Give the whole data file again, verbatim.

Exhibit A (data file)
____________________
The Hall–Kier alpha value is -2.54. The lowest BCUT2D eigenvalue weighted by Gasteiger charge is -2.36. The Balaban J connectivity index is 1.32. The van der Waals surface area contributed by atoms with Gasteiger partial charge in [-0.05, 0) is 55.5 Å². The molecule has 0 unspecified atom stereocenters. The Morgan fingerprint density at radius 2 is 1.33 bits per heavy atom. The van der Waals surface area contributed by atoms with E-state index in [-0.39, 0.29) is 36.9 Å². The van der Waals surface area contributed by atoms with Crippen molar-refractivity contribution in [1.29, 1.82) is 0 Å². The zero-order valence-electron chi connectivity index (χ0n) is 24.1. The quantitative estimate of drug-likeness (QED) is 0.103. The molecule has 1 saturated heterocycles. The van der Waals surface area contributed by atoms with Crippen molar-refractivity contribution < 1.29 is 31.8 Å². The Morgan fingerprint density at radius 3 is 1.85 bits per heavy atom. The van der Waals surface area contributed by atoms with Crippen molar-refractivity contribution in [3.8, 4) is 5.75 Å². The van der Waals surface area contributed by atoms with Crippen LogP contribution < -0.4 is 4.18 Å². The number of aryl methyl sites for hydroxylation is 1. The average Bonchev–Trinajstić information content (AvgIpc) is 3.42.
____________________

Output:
The Hall–Kier alpha value is -2.54. The lowest BCUT2D eigenvalue weighted by Gasteiger charge is -2.36. The Balaban J connectivity index is 1.32. The van der Waals surface area contributed by atoms with Gasteiger partial charge in [-0.05, 0) is 55.5 Å². The molecule has 0 unspecified atom stereocenters. The Morgan fingerprint density at radius 2 is 1.33 bits per heavy atom. The van der Waals surface area contributed by atoms with E-state index in [-0.39, 0.29) is 36.9 Å². The van der Waals surface area contributed by atoms with Crippen molar-refractivity contribution in [1.29, 1.82) is 0 Å². The zero-order valence-electron chi connectivity index (χ0n) is 24.1. The quantitative estimate of drug-likeness (QED) is 0.103. The molecule has 1 saturated heterocycles. The van der Waals surface area contributed by atoms with Crippen molar-refractivity contribution < 1.29 is 31.8 Å². The Morgan fingerprint density at radius 3 is 1.85 bits per heavy atom. The van der Waals surface area contributed by atoms with Crippen molar-refractivity contribution in [3.8, 4) is 5.75 Å². The van der Waals surface area contributed by atoms with Crippen LogP contribution < -0.4 is 4.18 Å². The number of aryl methyl sites for hydroxylation is 1. The average Bonchev–Trinajstić information content (AvgIpc) is 3.42.